For several years, the Alliance for Securing Democracy (ASD) has been monitoring and cataloging instances of authoritarian interference in the transatlantic space. In 2018, ASD launched the Authoritarian Interference Tracker, an online database that centralizes known occurrences of interference by the Russian state in democracies in North America and Europe. This database was always a living platform and was updated to include new interference incidents as they occurred.
Now, the Tracker is receiving its biggest update to date, with the addition of over 160 instances of Chinese state-backed interference spanning more than 20 countries. Bringing Chinese interference to light matters. Decision-makers in Brussels and, to a far lesser extent, in Washington, still see the methodical oppression of ethnic minorities in Xinjiang, the slow stifle of democratic forces in Hong Kong, the use of disinformation against Taiwan, and the retaliatory economic measures aimed at Australia, as events occurring far away, with transatlantic democracies remaining outside of the CCP’s grasp.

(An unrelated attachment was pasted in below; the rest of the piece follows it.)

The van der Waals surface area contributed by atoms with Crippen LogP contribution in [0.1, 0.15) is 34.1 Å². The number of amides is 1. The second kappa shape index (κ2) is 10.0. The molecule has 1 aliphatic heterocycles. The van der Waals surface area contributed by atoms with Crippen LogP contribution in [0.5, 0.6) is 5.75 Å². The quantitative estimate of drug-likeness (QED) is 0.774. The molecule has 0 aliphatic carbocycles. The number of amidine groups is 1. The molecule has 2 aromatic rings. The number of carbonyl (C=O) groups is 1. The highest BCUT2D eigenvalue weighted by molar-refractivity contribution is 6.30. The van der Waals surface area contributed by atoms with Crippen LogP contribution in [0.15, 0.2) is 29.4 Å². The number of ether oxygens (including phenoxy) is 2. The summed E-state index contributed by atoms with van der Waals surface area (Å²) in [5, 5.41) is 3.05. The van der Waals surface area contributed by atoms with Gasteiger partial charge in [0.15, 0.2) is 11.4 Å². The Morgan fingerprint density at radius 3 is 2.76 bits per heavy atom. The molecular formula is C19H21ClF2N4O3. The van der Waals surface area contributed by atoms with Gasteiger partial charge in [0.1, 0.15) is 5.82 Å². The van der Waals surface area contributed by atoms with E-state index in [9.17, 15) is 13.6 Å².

The cases included in this Tracker update shed light on Chinese interference—from China’s economic pressure to silence support for Hong Kong protesters within the NBA to the theft of 145 million Americans’ credit data—and provide a full picture of how the Chinese state has and continues to use mutually reinforcing asymmetric tools to constrain democracies’ ability to fight back and safeguard China’s values and autonomy. Like its Russian counterpart, the Chinese state uses five interconnected asymmetric tools to interfere in democracies in North America and Europe: information manipulation, cyber operations, malign finance, civil society subversion, and economic coercion.